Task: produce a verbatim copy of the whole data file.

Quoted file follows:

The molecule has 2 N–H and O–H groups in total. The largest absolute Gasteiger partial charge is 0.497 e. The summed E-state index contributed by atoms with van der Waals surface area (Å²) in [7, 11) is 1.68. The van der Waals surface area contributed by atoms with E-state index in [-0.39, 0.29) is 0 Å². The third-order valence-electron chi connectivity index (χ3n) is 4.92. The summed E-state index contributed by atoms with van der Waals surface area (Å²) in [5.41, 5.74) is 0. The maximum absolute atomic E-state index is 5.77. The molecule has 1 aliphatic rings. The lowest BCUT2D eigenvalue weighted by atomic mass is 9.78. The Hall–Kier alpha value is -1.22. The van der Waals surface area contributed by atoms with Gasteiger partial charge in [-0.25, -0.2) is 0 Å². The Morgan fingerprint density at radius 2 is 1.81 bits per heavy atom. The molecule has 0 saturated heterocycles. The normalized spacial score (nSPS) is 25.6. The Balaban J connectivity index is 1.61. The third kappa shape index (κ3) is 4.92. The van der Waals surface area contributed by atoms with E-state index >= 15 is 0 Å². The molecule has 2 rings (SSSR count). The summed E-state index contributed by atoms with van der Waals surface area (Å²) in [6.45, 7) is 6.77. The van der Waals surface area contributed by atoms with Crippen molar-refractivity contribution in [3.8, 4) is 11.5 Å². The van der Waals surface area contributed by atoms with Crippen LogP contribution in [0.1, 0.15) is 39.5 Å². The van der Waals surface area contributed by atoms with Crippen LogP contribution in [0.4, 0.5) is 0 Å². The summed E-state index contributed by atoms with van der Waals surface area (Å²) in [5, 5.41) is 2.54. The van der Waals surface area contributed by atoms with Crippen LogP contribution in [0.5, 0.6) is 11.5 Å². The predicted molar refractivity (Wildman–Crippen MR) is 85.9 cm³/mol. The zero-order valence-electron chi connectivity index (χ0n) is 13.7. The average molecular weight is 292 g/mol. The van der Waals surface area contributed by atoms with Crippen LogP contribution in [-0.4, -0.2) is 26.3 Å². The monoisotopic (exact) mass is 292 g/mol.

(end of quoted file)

The molecule has 2 N–H and O–H groups in total. The largest absolute Gasteiger partial charge is 0.497 e. The summed E-state index contributed by atoms with van der Waals surface area (Å²) in [7, 11) is 1.68. The van der Waals surface area contributed by atoms with E-state index in [-0.39, 0.29) is 0 Å². The third-order valence-electron chi connectivity index (χ3n) is 4.92. The summed E-state index contributed by atoms with van der Waals surface area (Å²) in [5.41, 5.74) is 0. The maximum absolute atomic E-state index is 5.77. The molecule has 1 aliphatic rings. The lowest BCUT2D eigenvalue weighted by atomic mass is 9.78. The Hall–Kier alpha value is -1.22. The van der Waals surface area contributed by atoms with Gasteiger partial charge in [-0.25, -0.2) is 0 Å². The Morgan fingerprint density at radius 2 is 1.81 bits per heavy atom. The molecule has 0 saturated heterocycles. The normalized spacial score (nSPS) is 25.6. The Balaban J connectivity index is 1.61. The third kappa shape index (κ3) is 4.92. The van der Waals surface area contributed by atoms with E-state index >= 15 is 0 Å². The molecule has 2 rings (SSSR count). The summed E-state index contributed by atoms with van der Waals surface area (Å²) in [6.45, 7) is 6.77. The van der Waals surface area contributed by atoms with Crippen molar-refractivity contribution in [3.8, 4) is 11.5 Å². The van der Waals surface area contributed by atoms with Crippen LogP contribution in [0.1, 0.15) is 39.5 Å². The van der Waals surface area contributed by atoms with Crippen LogP contribution in [0.4, 0.5) is 0 Å². The summed E-state index contributed by atoms with van der Waals surface area (Å²) in [5, 5.41) is 2.54. The van der Waals surface area contributed by atoms with Crippen LogP contribution in [0.5, 0.6) is 11.5 Å². The predicted molar refractivity (Wildman–Crippen MR) is 85.9 cm³/mol. The zero-order valence-electron chi connectivity index (χ0n) is 13.7. The average molecular weight is 292 g/mol. The van der Waals surface area contributed by atoms with Crippen LogP contribution in [-0.4, -0.2) is 26.3 Å². The monoisotopic (exact) mass is 292 g/mol.